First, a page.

I give unimaginable joys on earth: certainty, not faith, while in life, upon death; peace unutterable, rest, ecstasy; nor do I demand aught in sacrifice.
Liber Al Vel Legis 1:58
Our society presents us with many competing gestalts concerning Reality. No matter which partisan you have the (mis)fortune to encounter, you can be sure that every single one will tell you that they have Figured Things Out and what they are telling you is How Things Really Are. Some even use Obnoxious And Non Sequitur Capitalization to elucidate those Principles which you Really Aught To Accept so that you can be In Touch With Reality just like them.
For example, I went to see Michael Moore’s new film, Capitalism, A Love Story this weekend. It’s fairly typical of Moore’s work. A little more focused on substantive claims over the stunts that have marked past efforts, but not much. It’s still very effective, and I imagine that the majority of people leave either feeling like marching on Wall Street or writing their Congress-entity to “do something about this nut.” Full disclosure: I tend toward the former.
On the other hand, it helps to remind oneself, when viewing incendiary material, that all truth is partial. ”Dead Peasant” policies, for instance, should simply be illegal, and the United States should really join the rest of the world industrial democracies and provide health care for its citizens. There are a number of such salient points made in the film, but they are arranged in such a fashion that one is guided toward a very Manichean view in which radical direct action appears to be the only way to get things done.
The problem with such a view is that it strips complexity and chaos out of the consideration of events and puts them either the Good Box or the Evil Box. Now that we’ve done this, the Manichean-type viewpoint declares that we are Certain of the Truth and the we are On the Right Side (in the Good Box, or at least one of its couriers).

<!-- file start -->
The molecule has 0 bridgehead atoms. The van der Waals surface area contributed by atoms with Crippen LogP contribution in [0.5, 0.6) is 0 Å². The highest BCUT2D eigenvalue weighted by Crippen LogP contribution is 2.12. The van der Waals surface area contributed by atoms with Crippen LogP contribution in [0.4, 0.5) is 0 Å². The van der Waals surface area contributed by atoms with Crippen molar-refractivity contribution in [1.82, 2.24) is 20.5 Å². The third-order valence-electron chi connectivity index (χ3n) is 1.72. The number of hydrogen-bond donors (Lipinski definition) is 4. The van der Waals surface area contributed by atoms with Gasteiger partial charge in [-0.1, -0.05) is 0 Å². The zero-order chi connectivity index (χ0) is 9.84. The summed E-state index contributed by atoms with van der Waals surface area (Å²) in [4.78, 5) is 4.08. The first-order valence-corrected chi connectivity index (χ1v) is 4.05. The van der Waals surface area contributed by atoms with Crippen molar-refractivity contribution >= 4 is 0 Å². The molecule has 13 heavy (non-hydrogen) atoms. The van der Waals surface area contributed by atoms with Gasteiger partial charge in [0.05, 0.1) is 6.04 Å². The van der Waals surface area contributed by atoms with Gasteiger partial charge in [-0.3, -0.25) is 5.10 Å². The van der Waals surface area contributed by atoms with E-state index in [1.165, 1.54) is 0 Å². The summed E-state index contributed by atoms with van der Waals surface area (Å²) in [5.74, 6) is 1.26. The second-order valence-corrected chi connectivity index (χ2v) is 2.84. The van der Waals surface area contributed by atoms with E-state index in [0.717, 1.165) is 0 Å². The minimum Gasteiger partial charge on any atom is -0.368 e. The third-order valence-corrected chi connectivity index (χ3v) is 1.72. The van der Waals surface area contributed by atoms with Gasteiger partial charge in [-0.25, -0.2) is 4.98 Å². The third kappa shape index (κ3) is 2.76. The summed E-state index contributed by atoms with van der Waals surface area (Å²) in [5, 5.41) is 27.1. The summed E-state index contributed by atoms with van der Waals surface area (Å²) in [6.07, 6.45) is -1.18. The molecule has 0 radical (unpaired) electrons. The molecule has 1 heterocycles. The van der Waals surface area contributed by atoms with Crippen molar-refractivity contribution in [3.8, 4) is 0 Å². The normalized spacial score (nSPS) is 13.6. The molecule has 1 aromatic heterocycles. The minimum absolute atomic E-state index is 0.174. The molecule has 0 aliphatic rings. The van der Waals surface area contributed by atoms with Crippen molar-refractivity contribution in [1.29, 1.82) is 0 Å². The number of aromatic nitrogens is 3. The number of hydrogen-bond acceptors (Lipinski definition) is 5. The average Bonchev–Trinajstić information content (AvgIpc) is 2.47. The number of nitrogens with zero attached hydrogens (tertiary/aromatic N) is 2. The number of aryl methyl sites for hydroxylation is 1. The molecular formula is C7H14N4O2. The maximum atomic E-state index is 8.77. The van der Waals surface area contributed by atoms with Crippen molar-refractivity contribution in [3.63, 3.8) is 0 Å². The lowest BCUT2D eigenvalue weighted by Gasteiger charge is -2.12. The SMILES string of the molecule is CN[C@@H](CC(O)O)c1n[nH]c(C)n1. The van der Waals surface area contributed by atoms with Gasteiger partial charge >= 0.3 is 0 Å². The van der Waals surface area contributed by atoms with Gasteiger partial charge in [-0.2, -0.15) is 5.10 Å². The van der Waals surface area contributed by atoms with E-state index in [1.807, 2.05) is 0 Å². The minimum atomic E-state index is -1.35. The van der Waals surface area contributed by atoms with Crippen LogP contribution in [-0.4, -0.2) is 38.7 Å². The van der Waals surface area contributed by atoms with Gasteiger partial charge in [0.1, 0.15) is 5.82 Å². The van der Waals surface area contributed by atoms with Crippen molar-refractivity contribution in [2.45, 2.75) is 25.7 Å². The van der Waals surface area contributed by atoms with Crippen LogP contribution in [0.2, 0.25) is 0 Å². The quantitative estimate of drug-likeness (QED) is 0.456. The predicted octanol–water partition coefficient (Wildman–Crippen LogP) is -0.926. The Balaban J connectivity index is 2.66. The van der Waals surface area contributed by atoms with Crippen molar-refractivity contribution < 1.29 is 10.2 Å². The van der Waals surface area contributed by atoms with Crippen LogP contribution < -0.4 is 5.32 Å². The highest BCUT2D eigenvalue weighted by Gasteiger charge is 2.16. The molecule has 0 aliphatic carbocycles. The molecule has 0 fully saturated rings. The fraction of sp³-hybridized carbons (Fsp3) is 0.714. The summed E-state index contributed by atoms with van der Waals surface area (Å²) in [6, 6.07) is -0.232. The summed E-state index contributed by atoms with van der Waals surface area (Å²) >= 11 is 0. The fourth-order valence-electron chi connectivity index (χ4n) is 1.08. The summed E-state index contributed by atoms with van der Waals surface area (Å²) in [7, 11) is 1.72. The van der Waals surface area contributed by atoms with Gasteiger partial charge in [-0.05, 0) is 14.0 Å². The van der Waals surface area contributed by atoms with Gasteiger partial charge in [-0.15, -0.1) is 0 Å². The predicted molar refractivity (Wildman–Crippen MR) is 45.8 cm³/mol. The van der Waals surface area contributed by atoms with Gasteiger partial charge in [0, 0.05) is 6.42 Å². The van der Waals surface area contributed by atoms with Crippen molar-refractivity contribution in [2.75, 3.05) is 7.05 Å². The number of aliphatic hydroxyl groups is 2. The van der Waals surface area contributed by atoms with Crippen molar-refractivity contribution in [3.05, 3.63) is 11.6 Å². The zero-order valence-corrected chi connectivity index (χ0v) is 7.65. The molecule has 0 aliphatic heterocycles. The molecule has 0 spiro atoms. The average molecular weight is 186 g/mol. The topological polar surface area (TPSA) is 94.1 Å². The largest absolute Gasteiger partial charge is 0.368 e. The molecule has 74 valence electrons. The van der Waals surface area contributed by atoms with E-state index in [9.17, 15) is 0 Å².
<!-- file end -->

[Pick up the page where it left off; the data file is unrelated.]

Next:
Which brings me to the lovely quote from the Book of the Law. The problem with a perspective that treats such a statement as referring to mundane occurrences and concerns is that neither “certainty” and “faith” are not in any sense mutually exclusive in terms of human psychology. Every public religion, cult, political ideology, or philosophy makes truth claims that depend on other, foundational propositions which are taken to be axiomatic. An “axiom” however, is just another word for “the point where we got lazy and stopped dissecting what we were looking at.” It has to be taken on faith, or the rest of the world view dissolves as well.
Ultimately, our limited egos can not be said to be certain of anything. This is the source of almost every philosophical paradox one cares to consider. At some point, the amount of data we have to work with and our ability to process reaches its capacity and we have to simply say “that’s good enough for right now.” Accepting this ambiguity is not nihilism as some would claim, but is actually considered an important aspect of emotional maturity.
If we attribute divine origin to Liber Al (and I do) we must also assume that said divinity wished us well. Otherwise, why communicate at all? If a being came down and said “You all suck, I hate you and you should die,” we’d probably ask for a second opinion. We can also assume indifference, in which case we’re thrown back on our own resources to determine what we think their message means.
“Certainty,” in the mundane sense, looks a lot like intellectual sloth. It tends to mean that a person is, in a sense, dead save for the execution of a program that keeps looping over and over again. Going on the assumption that any divinity worth dealing with wants what is best for us, we must conclude that such brain death, being suboptimal, is not what they have in mind when they tell us that we are to have “certainty” in this life.
The book must be talking about something else. Something, say, divine maybe. Transcendent even. The sorts of things you’d expect a Holy Book to talk about, rather than political perspectives or mundane philosophies of “individualism.” (Funny thing about individualists: they always seem to have a fairly standard view of what an “individual” should act like.)
Compound entities, such as political movements and philosophies, are rooted in the quicksand of events dependent on other events. We cannot be “certain” of anything about them. We can, however, develop something resembling a sense of being at home with ourselves, and being engaged in a productive and creative way with the world around us. This seems much more valuable to me than assimilating a canned view of the world and treating something like Liber AL as though it were the instruction manual for a toaster oven.